Daily Archives: August 14th, 2008

Universal Dark Energy and Galactic Influences

galaxies spaceEver since researchers first hypothesized the existence of a mysterious force known as dark energy in the mid-1990s, they’ve scrambled for proof that the force exists, and that it is indeed gradually causing the universe’s expansion to accelerate. Now, Hawaiian astronomers say they have found evidence of dark energy’s work by looking at microwave radiation left over from the Big Bang, and how it acts as it traverses strange regions of the universe.

The findings, which will be published in an upcoming issue of Astrophysical Journal Letters [subscription required], focus on regions of space called superclusters, which are dense with galaxies, and supervoids, which are unusually empty of galaxies. “When a microwave enters a supercluster, it gains some gravitational energy and therefore vibrates slightly faster,” [lead researcher Istvan] Szapudi said. As it leaves the supercluster, he said, “it should lose exactly the amount of energy. “But if dark energy causes the universe to stretch out at a faster rate, the supercluster flattens out in the half-billion years it takes the microwave to cross it,” Szapudi said. “Thus, the wave gets to keep some of the energy as it entered the supercluster” [Honolulu Star-Bulletin].
 

Dark energy has been tagged as the culprit for the ever expanding universe recently in many scientific journals. Even one where manipulation of it can be used to power an “FTL” (faster than light) warp drive by creating a “bubble” around the spaceship ala Star Trek ( link ).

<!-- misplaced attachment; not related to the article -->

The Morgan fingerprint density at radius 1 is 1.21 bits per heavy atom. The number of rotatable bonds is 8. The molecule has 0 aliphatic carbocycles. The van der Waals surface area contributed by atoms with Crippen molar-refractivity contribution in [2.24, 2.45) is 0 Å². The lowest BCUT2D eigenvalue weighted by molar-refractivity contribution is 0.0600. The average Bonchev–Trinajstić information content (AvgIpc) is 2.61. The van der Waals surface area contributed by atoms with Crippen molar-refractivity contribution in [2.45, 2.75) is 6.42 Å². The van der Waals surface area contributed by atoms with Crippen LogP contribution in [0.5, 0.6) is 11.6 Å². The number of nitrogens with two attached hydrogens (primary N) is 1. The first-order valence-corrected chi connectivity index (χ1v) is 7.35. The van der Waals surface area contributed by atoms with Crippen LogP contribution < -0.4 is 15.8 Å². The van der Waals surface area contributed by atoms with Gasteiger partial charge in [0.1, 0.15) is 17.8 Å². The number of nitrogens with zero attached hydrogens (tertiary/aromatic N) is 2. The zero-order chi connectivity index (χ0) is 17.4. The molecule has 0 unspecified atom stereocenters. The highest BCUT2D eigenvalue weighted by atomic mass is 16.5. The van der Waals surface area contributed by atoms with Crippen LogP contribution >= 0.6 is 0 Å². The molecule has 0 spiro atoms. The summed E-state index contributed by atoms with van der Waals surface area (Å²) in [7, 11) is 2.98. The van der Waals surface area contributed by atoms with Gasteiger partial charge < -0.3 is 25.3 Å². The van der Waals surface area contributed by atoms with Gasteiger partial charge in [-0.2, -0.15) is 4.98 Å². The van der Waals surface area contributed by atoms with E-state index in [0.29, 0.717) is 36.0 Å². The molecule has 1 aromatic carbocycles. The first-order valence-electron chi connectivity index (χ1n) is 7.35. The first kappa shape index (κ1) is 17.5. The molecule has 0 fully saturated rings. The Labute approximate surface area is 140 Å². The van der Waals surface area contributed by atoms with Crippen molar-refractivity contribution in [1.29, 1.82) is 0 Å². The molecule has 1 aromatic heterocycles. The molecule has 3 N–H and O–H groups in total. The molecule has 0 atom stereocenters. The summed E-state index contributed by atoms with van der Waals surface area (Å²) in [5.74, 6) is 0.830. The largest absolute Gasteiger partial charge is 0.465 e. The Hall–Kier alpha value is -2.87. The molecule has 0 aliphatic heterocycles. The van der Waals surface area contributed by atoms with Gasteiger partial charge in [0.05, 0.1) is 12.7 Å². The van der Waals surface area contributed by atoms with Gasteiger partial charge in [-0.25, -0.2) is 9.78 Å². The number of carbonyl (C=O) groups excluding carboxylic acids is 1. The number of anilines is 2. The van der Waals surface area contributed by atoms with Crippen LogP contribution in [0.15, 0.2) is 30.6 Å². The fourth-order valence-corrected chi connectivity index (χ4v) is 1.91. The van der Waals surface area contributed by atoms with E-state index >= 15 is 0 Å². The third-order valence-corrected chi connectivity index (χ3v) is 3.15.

Whether humans can ever tap this energy in the future is another matter. Some say in the far future, some say never. But it never ceases being a controvertial thought exercise.

Caught in the act: Dark Energy expanding the Universe.

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Researchers at the University of California, Berkeley found that marine fossil records show that biodiversity increases and decreases based on a 62-million-year cycle. At least two of the Earth’s great mass extinctions-the Permian extinction 250 million years ago and the Ordovician extinction about 450 million years ago-correspond with peaks of this cycle, which can’t be explained by evolutionary theory.

Early last year, a team of researchers at the University of Kansas came up with an out-of-this-world explanation for the phenomenon. Their idea hinges upon the fact that stars move through space and sometimes rush headlong through galaxies, or approach closely enough to cause a brief cosmic tryst.

Our own star moves toward and away from the Milky Way’s center, and also up and down through the galactic plane. One complete up-and-down cycle takes 64 million years- suspiciously close to the Earth’s biodiversity cycle.

Once the researchers independently confirmed the biodiversity cycle, they then proposed a novel mechanism whereby which the Sun’s galactic travels is causing it.

Since we are made of the stuff of the Universe, I have no problem with this theory. In fact, this goes along with many Vedic ( India ) and Native American cultures’ traditions that time is cyclic instead of linear, as it is postulated in Western scientific thought. One can Google up any article on Mayan culture and the ‘2012’ end of time date that is viral all over the ‘Tubes now. In fact, the Mayans never said it’s the end of the world, just the end of one cycle and the beginning of another. It has been forever thus they claim.

Now we might have a little verification.

Does the Milky Way Influence Earth’s Biodiversity Cycles?